Produced in the 70's before he really hit the big time, this is a slice of what made Vangelis the master of synth rock. This is up there against Tomita and J.M. Jarre, and comes out very well. We all gasped that only one man was making such wonderful music, remember this was before PCs and samples took over the world. There are complex and melodic pieces alongside percussion. There is an other worldly feel to the pieces which explains why this music was used in Carl Sagans "Cosmos". The spoken title track is quite haunting and ethereal, the sound effects of the speaking clock and telephone dialling a little twee. A great introduction to synthesizers and the template for many a late night session staring at the clear night sky as a callow youth, dreaming about the Chariot of the Gods.
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on 5 September 2002
It is astonishing that this record was released in 1976. 'Freefall' is comfortably 20 years ahead of its time and is reminiscent of Boards of Canada's quieter moments. Ignore the unhinged and unrepresentative 'Main Sequence'; the scary 'Intestinal Bat' and the title track are far superior.
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on 17 January 2009
I agree with almost all that Mike Slade in his review (other than, apparently, it's not Vangelis going the title track vocal).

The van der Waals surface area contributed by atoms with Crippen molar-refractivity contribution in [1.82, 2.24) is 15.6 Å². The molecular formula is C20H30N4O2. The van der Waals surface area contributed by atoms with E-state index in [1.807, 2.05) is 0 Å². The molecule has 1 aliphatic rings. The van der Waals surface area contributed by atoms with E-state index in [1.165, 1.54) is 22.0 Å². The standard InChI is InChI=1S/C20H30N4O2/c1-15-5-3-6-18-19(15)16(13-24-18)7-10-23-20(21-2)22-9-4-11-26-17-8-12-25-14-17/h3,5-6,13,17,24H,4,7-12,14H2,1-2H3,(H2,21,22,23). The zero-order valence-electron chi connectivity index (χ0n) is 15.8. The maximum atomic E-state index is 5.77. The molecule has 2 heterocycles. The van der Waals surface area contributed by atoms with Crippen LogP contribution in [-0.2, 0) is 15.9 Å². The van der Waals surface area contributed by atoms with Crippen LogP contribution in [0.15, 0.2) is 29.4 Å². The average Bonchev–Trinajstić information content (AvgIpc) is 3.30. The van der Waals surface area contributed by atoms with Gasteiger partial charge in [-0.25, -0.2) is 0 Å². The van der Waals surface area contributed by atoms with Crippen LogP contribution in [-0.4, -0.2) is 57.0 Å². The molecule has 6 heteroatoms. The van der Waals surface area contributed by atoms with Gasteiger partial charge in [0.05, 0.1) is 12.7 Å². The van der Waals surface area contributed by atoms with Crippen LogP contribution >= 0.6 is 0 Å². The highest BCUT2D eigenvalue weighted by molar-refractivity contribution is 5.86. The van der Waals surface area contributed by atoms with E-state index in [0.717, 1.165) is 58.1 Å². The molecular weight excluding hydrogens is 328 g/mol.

For me, this is the grand daddy of all Vangelis albums. It's all terrific, and I still have the 7" single of Pulstar and Alpha too....

Interesting for some.... two years ago I was in Athens at a conference. We were in a huge hall - and during the drinks/eating greet and meet they played this album - LOUD. As in it was echoing around this huge space... it was as cool as cool can be, and I was pleasantly surprised.

Nice to know this one isn't forgotten.
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According to Mark griffin's biography of the composer, Vangelis's 1976 release was inspired by a book of photographs taken in space. `Albedo 0.39' has then a cosmological theme. Vangelis himself noted that its recording was more spontaneous and less symphonic than `Heaven & Hell'. (Btw, albedo is a measure of a planet's reflective qualities, and the term appears in the final track where Earth's vital statistics, such as `Density 5.41' are read out by the album's recording engineer.)

This is a review of the original work transferred to CD without any remastering. Its recording comprised countless overdubs and over three-hundred edits, such were the constraints of 1970s technology. But the result is a true tour de force: there are no duff tracks, and two of the nine are worthy of five stars. These two are `Pulstar' and `Alpha'. The former comprises essentially one theme that is repeated over and over, but the fantastic arrangement never sours the listener's enjoyment due to the constantly changing arrangement and accompaniment. The latter, in a similar manner, cleverly re-invents a theme as the music progresses.

Other notable tracks include `Main Sequence', which combines electronic keyboards with a jazz freeform - it must have been a nightmare to co-ordinate but, amazingly, it does work - and `Nucleogenesis', with its opening organ and halting drama revisiting the territory of `Heaven & Hell'.